Emmerichs thylacine - backstory

The following note was added to the original publication of this article:

As at 2 September 2006, I feel this analysis has gone as far as it reasonably can given the quality of the images being worked with.

Bear in mind that the images used here are scans of newspaper print of modified versions of the originals.

Mr Emmerichs has been in communication with me and is forwarding higher quality hard copies of the photographs (but not the originals).

Once the higher resolution images are received, I will assess whether I can take this analysis further.

The photographs

In February 2005, Klaus Emmerichs and Birgit Jansen allegedly captured a thylacine, or Tasmanian tiger in two digital photographs. The couple was touring Tasmania from Germany via a stop in Melbourne where Mr Emmerichs' brother lives.

The couple claim they did not know the animal was extinct, took two photos, then the animal walked away. Later they realised they'd photographed an animal which hasn't been confirmed alive since 1936.

However, the couple had shortly to return to Germany, via Melbourne. In Melbourne they gave copies of the photographs to Mr Emmerichs' brother and allowed him to decide what to do with the images.

The brother flew back to Tasmania where several experts examined the images and agreed they depicted portions of a thylacine otherwise obscured by foliage. They were clear, however, that they could make no comment on the authenticity of the images unless they could be left for forensic investigation. However, the brother took the images back to Melbourne and began contacting media agencies regarding sale of the images.

Over time, the story drifted out of media attention, the images were apparently never published, and things went quiet.

"Stand by their claim"

In April 2006, the story came back into the media limelight when Klaus Emmerichs and Birgit Jansen returned to Tasmania, this time armed with a video camera and determination to prove their original sighting was no hoax.

The photos were supplied to the Sunday Tasmanian (newspaper) without charge, and published. The photographers took the opportunity to make some clarifications regarding their mysterious disappearance back to Germany after the sighting. It was never their intent to profit from the images, although now that they have been published in Tasmania, they are requesting a $1000 fee for publishing interstate.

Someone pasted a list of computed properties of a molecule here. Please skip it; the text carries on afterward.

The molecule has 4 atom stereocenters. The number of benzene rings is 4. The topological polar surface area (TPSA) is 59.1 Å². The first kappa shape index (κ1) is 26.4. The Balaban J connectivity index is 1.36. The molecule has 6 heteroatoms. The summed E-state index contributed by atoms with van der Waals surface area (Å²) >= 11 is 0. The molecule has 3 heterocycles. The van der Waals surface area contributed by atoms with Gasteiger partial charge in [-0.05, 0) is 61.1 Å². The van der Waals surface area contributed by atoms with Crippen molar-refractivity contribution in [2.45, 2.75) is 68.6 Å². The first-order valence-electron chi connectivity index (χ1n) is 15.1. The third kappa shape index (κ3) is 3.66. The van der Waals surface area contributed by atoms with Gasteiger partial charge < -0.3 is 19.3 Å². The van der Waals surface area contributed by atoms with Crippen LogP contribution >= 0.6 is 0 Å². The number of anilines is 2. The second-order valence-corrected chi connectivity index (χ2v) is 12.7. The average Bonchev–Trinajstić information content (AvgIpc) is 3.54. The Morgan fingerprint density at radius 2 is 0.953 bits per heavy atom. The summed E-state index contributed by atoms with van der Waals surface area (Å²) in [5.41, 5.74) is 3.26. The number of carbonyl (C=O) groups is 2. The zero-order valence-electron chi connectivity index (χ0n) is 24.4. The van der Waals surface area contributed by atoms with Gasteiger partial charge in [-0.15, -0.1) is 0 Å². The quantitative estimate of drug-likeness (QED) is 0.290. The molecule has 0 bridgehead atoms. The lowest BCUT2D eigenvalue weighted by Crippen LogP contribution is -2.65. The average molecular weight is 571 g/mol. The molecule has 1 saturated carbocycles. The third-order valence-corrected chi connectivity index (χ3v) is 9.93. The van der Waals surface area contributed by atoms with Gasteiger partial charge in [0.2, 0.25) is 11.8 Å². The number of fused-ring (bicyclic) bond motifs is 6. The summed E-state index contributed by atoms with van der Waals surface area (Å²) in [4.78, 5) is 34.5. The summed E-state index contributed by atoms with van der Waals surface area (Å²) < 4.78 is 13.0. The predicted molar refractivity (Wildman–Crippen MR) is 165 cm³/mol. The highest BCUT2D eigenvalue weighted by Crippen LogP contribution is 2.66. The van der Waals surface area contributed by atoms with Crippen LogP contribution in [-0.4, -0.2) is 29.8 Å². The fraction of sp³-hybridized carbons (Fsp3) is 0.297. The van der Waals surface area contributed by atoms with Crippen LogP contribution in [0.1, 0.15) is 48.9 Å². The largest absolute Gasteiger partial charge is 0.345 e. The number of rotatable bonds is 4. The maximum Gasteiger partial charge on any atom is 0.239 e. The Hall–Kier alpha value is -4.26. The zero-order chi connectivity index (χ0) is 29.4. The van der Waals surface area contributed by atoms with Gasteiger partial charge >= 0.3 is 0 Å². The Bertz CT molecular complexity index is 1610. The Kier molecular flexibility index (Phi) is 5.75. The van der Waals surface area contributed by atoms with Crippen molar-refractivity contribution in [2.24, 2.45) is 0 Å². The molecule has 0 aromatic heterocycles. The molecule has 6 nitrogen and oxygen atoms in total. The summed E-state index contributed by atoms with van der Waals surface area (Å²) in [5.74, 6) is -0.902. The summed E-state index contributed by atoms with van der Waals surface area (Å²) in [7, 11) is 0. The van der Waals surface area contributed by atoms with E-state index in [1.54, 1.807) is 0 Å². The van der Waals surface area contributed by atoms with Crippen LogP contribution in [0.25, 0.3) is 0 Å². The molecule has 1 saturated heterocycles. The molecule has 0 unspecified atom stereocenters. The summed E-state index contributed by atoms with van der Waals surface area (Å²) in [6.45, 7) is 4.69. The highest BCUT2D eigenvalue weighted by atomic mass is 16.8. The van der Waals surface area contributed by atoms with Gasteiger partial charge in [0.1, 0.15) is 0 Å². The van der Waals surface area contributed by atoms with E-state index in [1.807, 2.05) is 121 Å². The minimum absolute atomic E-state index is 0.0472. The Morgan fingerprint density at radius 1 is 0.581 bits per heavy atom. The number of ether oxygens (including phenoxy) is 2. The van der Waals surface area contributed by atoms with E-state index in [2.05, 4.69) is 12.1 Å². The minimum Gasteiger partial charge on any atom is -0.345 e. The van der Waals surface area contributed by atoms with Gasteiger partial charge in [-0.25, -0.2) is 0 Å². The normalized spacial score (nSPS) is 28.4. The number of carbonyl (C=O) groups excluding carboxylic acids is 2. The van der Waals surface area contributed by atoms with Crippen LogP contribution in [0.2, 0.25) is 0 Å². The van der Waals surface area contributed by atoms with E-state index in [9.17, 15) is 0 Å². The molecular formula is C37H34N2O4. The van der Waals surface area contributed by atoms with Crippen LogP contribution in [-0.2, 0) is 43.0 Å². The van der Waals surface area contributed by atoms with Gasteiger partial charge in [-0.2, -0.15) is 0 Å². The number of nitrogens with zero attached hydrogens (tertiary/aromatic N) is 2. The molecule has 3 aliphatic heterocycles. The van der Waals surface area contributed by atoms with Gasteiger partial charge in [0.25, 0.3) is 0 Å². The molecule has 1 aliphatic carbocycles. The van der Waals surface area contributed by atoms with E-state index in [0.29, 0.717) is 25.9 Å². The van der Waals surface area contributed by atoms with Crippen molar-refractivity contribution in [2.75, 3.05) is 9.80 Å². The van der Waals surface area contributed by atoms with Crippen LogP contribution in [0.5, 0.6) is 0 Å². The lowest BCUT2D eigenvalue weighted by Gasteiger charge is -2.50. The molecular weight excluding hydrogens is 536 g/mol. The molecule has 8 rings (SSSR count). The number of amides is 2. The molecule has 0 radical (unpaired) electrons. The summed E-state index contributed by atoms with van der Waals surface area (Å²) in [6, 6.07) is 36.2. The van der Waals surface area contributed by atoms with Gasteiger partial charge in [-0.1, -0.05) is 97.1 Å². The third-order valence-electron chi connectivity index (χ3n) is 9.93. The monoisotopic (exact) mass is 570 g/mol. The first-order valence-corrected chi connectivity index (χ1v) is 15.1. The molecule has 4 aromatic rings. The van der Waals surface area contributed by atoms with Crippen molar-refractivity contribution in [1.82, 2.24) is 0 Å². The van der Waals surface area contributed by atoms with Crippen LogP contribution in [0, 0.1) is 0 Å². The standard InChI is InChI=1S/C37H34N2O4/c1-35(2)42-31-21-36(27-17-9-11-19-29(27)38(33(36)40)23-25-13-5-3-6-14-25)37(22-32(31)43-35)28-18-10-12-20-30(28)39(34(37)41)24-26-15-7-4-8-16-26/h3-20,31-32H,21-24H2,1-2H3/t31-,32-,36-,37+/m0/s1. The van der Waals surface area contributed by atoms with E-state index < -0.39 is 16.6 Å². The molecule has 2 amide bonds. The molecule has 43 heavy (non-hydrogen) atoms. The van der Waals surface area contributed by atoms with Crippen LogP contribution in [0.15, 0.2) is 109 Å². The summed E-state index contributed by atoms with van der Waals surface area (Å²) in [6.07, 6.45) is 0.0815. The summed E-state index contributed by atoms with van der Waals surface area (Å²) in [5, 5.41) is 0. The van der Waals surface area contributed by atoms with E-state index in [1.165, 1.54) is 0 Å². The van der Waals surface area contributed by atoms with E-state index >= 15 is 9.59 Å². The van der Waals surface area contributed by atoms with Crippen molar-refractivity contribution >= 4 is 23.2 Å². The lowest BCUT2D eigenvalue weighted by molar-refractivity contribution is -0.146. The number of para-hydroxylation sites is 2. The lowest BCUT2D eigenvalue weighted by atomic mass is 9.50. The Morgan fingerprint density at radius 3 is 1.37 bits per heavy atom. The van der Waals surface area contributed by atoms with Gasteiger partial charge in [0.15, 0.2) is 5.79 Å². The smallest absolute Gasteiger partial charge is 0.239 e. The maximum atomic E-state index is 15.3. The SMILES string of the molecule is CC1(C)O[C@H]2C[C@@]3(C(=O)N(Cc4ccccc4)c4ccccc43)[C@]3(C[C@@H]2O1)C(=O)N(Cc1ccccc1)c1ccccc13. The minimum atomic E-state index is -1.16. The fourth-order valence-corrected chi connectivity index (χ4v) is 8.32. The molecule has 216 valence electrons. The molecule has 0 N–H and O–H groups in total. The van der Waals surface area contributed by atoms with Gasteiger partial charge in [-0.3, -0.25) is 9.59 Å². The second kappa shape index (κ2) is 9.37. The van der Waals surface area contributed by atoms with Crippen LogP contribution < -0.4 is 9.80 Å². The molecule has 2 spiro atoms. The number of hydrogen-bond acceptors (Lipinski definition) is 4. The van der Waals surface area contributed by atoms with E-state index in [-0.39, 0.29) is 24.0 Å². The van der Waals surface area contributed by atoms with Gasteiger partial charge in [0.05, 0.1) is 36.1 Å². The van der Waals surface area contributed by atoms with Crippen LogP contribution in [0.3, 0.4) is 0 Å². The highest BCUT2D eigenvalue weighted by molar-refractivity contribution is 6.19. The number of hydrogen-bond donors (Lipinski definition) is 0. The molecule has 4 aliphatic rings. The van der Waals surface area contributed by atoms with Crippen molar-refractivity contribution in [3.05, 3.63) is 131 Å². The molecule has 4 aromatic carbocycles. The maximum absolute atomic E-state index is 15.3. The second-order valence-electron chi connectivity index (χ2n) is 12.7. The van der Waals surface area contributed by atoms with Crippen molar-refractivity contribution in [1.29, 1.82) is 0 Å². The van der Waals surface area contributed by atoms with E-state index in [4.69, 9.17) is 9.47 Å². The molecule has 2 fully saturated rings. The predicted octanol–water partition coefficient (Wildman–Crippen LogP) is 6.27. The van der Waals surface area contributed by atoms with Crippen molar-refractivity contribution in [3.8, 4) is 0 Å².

In addition, the couple responded to several lines of questioning targeted at the image.

Photographers allege the blurring is not consistent with auto focus problems. Mr Emmerichs explains that a night-vision mode was set which increases exposure time, resulting in blurring.

Photos on the camera taken in January have the text 'JAN' to represent the month in their date stamp. However photographs taken in February, including the thylacine images, use the numeral '02' to represent the month. Mr Emmerichs explained that Brigit attempted to alter the camera's clock from German time to Australian time during the flight to Tasmania, also resulting in the different date stamp format.

It has been alleged the photos resemble a famous photo from the 1930s and to date that allegation has not received a response.

So what are we left with?

This is where it gets interesting.

The photos are were available for viewing at the popular cryptozoology website, Cryptomundo. Be sure to click on them to view enlargements.

In typical commentary fashion, much debate has commenced on the merit of the photos, including many passionate comments contributed by this author.

The theme for this blog - Where Light Meets Dark - has today been switched to take a good analytical look at these photographs and to make attempts at ascertaining the viability of the photographs being genuine.

Unfortunately, it is 4.24am and I really must sleep, but stay tuned for discussion on the facts and allegations as we have them.

Despite claims that scans of newspaper clippings of digital photos are so degraded as to be worthless, I feel quite to the contrary. One crucial ingredient is the fact that we have two photos, and that gives us plenty to work with...


The Mercury News, 16/4/2006, "Picture pair insists their tiger's no fake", accessed 8/7/2006

Cryptomundo, 27/7/2006, "Cryptomundo Exclusive: Thylacine Photos", accessed 29/7/2006